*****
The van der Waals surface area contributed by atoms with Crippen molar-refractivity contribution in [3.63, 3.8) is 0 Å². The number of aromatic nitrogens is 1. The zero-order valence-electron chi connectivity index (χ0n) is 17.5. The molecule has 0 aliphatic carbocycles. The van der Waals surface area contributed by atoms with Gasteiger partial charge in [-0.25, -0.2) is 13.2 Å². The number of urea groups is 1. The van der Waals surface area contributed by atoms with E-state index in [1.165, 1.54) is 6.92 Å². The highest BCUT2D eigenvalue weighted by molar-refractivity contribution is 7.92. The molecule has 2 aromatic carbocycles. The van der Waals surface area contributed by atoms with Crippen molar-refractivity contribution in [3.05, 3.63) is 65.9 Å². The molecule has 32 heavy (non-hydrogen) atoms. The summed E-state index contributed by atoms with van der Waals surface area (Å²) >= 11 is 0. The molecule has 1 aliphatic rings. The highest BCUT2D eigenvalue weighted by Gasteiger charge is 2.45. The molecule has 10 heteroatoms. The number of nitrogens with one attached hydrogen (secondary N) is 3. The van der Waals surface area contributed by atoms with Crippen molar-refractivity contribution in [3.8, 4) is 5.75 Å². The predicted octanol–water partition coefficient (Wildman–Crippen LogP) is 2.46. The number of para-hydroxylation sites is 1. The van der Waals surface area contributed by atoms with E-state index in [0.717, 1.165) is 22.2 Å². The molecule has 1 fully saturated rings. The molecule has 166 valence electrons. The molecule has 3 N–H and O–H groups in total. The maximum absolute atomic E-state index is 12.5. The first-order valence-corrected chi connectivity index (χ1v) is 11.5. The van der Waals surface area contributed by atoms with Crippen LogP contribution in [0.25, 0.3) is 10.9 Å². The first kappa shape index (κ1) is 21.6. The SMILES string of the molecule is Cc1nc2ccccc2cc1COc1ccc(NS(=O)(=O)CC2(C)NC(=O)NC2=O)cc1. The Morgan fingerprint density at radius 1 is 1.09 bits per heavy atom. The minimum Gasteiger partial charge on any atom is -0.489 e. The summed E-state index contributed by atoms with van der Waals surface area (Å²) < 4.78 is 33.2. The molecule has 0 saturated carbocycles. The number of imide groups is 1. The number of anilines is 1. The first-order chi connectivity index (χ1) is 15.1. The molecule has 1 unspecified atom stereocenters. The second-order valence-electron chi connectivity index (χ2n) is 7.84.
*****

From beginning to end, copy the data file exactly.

The van der Waals surface area contributed by atoms with Crippen molar-refractivity contribution in [3.63, 3.8) is 0 Å². The number of aromatic nitrogens is 1. The zero-order valence-electron chi connectivity index (χ0n) is 17.5. The molecule has 0 aliphatic carbocycles. The van der Waals surface area contributed by atoms with Gasteiger partial charge in [-0.25, -0.2) is 13.2 Å². The number of urea groups is 1. The van der Waals surface area contributed by atoms with E-state index in [1.165, 1.54) is 6.92 Å². The highest BCUT2D eigenvalue weighted by molar-refractivity contribution is 7.92. The molecule has 2 aromatic carbocycles. The van der Waals surface area contributed by atoms with Crippen molar-refractivity contribution in [3.05, 3.63) is 65.9 Å². The molecule has 32 heavy (non-hydrogen) atoms. The summed E-state index contributed by atoms with van der Waals surface area (Å²) >= 11 is 0. The molecule has 1 aliphatic rings. The highest BCUT2D eigenvalue weighted by Gasteiger charge is 2.45. The molecule has 10 heteroatoms. The number of nitrogens with one attached hydrogen (secondary N) is 3. The van der Waals surface area contributed by atoms with Crippen molar-refractivity contribution in [3.8, 4) is 5.75 Å². The predicted octanol–water partition coefficient (Wildman–Crippen LogP) is 2.46. The number of para-hydroxylation sites is 1. The van der Waals surface area contributed by atoms with E-state index in [0.717, 1.165) is 22.2 Å². The molecule has 1 fully saturated rings. The molecule has 166 valence electrons. The molecule has 3 N–H and O–H groups in total. The maximum absolute atomic E-state index is 12.5. The first-order valence-corrected chi connectivity index (χ1v) is 11.5. The van der Waals surface area contributed by atoms with Crippen LogP contribution in [0.25, 0.3) is 10.9 Å². The first kappa shape index (κ1) is 21.6. The SMILES string of the molecule is Cc1nc2ccccc2cc1COc1ccc(NS(=O)(=O)CC2(C)NC(=O)NC2=O)cc1. The Morgan fingerprint density at radius 1 is 1.09 bits per heavy atom. The minimum Gasteiger partial charge on any atom is -0.489 e. The summed E-state index contributed by atoms with van der Waals surface area (Å²) < 4.78 is 33.2. The molecule has 0 saturated carbocycles. The number of imide groups is 1. The number of anilines is 1. The first-order chi connectivity index (χ1) is 15.1. The molecule has 1 unspecified atom stereocenters. The second-order valence-electron chi connectivity index (χ2n) is 7.84.